We have been out at conferences recently, and there is a major shift in the investigative world to harness the power of geo-location data. This data can provide valuable insight into the whereabouts and patterns of groups and individuals. It is also vital when gathering intelligence and evidence about major events. However, there are many issues analysts must consider when they are moving to a geo-location based system and conducting location-based investigations and monitoring.
Privacy Settings and Restrictions
No matter how great a tool is, it cannot circumvent privacy settings. These settings can be instituted at both the user and site level. Ultimately, many of these privacy settings are implemented to protect users from harm. These privacy settings may scrub geo-location data from posts and/or restrict the flow of location-based information to real-time streams. Previously, Foursquare allowed applications to pull user check-in data without permission. Within the last year, Foursquare removed this feature and now requires users to first grant permission to applications to pull check-in data. As social media sites and applications make changes like these to protect the privacy of individuals, it will become increasingly difficult to base searches and monitors on geo-location data.
An example of a Facebook user who posted from his couch in Florida but tagged himself in Mali.
As we discussed last week, savvy social media users bring their own challenges to the table. These users can opt to remove geo-location information from their content at a few different levels. First, they can turn-off GPS tracking on their phones’ settings to prevent the device from acquiring their locations. Users can also opt to remove geotagging from their photos which will prevent the data from being embedded in the photos’ EXIF data. Users have another option to remove geo-location data from their posts at the application level. Any users who disable geo-location tagging will ultimately prevent locations from being embedded in metadata, meaning the posts cannot be searched using location-based means. In addition, users can enter false location data into their profiles and posts, creating inaccurate geo-location data.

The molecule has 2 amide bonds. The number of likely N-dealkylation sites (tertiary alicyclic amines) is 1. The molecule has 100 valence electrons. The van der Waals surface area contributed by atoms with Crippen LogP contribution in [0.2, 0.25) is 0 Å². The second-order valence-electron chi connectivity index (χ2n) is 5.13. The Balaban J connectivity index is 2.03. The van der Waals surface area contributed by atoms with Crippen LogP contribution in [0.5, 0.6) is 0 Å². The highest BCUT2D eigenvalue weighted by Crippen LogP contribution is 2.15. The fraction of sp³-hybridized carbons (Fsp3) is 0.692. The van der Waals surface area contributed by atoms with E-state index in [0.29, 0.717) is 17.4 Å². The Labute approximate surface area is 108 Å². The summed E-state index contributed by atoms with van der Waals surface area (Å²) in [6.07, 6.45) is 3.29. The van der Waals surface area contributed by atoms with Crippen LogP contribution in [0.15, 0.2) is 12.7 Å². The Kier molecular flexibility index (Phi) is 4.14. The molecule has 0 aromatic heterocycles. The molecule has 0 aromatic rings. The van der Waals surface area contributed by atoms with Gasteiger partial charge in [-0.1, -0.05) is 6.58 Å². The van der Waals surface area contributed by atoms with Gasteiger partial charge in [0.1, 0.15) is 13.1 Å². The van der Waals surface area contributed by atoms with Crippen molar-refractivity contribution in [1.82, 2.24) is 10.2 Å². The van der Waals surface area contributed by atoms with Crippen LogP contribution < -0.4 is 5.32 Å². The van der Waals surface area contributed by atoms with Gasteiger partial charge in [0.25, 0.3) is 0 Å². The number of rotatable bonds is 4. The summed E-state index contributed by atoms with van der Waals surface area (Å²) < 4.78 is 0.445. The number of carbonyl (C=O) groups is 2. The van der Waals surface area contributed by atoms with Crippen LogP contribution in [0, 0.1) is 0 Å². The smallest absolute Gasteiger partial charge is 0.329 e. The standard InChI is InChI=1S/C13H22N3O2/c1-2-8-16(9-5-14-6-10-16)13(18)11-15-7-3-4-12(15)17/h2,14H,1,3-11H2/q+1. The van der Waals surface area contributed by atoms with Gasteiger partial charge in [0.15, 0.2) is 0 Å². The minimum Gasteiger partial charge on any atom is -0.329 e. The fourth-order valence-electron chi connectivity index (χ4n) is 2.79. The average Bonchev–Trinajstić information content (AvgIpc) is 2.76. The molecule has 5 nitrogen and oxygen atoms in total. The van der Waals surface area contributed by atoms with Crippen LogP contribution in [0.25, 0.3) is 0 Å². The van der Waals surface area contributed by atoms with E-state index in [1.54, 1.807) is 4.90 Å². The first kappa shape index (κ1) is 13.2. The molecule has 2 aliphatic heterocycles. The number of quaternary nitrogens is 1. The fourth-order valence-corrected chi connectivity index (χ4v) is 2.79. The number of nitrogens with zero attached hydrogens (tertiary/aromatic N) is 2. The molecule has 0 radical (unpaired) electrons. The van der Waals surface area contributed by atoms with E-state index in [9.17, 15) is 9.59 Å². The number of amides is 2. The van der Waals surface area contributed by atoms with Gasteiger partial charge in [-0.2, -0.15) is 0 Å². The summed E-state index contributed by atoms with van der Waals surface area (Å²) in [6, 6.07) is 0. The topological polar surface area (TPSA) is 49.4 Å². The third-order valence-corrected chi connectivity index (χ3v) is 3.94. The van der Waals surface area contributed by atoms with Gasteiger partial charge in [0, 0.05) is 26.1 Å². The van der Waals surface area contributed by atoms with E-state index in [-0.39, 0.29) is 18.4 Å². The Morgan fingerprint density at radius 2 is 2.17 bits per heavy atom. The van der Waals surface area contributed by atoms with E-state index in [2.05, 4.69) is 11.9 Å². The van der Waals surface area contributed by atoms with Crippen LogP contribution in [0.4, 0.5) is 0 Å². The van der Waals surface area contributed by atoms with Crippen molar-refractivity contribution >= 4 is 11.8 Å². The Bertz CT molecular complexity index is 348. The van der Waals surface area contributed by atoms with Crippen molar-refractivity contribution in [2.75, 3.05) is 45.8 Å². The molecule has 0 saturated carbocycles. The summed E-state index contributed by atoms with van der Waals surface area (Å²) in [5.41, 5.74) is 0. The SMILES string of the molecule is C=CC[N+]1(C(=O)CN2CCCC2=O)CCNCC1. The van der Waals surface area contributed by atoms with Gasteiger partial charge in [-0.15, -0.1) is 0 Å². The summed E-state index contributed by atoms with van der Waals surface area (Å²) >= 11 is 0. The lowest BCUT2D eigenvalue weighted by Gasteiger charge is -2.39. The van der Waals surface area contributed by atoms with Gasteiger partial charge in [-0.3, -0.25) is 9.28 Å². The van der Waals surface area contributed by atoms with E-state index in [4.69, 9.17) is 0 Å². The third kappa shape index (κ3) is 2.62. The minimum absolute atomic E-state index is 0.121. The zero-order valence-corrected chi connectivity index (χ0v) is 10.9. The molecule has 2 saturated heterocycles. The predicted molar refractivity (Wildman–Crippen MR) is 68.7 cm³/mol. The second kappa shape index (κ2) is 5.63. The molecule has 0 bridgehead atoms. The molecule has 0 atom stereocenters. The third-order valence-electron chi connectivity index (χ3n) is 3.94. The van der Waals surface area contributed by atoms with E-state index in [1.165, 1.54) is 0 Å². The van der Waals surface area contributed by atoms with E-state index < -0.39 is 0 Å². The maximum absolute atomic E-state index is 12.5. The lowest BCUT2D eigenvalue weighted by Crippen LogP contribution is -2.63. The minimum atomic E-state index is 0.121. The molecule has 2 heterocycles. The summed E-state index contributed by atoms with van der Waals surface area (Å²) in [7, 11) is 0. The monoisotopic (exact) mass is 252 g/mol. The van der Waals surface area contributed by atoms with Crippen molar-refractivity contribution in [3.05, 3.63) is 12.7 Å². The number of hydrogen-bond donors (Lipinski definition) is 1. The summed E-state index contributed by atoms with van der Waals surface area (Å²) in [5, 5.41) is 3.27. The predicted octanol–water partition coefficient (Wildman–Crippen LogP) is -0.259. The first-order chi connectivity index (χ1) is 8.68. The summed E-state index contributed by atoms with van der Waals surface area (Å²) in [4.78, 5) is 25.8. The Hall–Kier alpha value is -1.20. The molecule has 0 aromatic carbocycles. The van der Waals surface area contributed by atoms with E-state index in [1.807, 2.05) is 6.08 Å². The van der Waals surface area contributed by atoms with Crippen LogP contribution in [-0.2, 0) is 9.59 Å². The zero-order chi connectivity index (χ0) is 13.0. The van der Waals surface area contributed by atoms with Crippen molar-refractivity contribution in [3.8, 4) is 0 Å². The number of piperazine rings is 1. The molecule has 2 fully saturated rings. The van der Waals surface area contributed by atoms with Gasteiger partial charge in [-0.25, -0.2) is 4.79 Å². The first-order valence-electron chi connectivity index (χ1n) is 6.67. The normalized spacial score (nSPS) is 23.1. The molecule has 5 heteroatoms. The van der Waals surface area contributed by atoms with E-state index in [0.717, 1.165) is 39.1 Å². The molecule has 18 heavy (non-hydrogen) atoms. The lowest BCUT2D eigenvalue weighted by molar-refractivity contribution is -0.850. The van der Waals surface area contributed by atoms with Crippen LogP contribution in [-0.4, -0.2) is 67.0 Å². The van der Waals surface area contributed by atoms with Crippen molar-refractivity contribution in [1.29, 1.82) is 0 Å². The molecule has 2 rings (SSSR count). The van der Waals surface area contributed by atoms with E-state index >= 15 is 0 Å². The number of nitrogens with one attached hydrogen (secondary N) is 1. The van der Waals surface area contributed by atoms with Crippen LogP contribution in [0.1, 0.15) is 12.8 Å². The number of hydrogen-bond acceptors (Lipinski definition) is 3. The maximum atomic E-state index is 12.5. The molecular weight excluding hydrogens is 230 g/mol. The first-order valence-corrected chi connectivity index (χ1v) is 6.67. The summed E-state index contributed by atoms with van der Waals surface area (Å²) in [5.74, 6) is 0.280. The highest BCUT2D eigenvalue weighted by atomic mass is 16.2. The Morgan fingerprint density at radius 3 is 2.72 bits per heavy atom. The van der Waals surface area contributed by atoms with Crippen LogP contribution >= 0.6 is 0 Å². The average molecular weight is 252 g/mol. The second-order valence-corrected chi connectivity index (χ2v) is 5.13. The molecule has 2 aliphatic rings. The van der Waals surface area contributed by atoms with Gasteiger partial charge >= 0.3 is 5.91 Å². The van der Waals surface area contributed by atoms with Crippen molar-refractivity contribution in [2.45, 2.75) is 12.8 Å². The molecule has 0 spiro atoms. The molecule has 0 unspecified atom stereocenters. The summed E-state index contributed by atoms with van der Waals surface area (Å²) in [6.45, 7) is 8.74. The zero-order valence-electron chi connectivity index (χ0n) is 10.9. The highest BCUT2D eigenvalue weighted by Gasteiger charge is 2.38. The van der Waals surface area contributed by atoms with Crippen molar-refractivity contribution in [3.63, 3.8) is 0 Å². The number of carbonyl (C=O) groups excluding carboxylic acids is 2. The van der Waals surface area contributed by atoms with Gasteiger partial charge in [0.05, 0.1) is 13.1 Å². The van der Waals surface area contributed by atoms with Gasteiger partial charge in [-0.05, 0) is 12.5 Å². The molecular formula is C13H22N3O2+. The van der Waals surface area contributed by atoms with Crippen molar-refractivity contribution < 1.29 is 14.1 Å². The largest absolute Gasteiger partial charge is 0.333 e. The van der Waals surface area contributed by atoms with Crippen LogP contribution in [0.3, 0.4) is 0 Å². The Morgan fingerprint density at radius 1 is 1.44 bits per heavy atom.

Defining the Location
Every social media site and geo-location tool defines areas differently. One tool may use specific coordinates to map exact locations of posts. Another may use geofencing to draw a specific area or radius around an exact location. Both of these means are problematic. Depending on the quality of the geo-location data collected from the device, users’ locations can often be marked miles away from their exact location at the time of the post. Sometimes the data about their location is collected from a user’s profile, which means a person posting from St. Augustine, Florida who lives in New York City may show up as making the post from New York City.
A further problem with defining locations arises from the use of language. Some tools allow users to use words to describe their area of interest. For instance, if we used New York City, that might encompass anything within the areas of the Bronx, Queens, Brooklyn, Staten Island, or Manhattan. However, some tools will only pick up New York City and will not recognize that synonyms include NYC or Manhattan or that neighborhoods within New York City include areas such as Harlem and the Lower East Side. These differences can often exclude data points from your area of interest.
Conquering the Problem
Currently, there are many challenges investigators and analysts face when parsing through geo-location data. Many of these issues arise from technology. Until social media sites perfect the collection and dissemination of geo-location data, all tools will be deficient in displaying the information. Additionally, until developers code more comprehensive means to categorize and disseminate geotagged data in tools, the information we can extract from them will be limited. However, there are a few things we can do to make our lives easier.
Foremost, we can use the language of the person or event or topic of interest. For instance, if we are monitoring activity in a specific neighborhood, we can use slang terms for the area, area codes, street names, popular businesses in the area, and any other terms which may describe the region. This can capture data which is not reliant upon geotagged metadata. Another way to maximize the capture of geo-location data is to use a variety of tools. Since every tool has issues collecting and displaying the applicable geographic data, harnessing the power of a multitude of sources allows us to build a more comprehensive data set to analyze.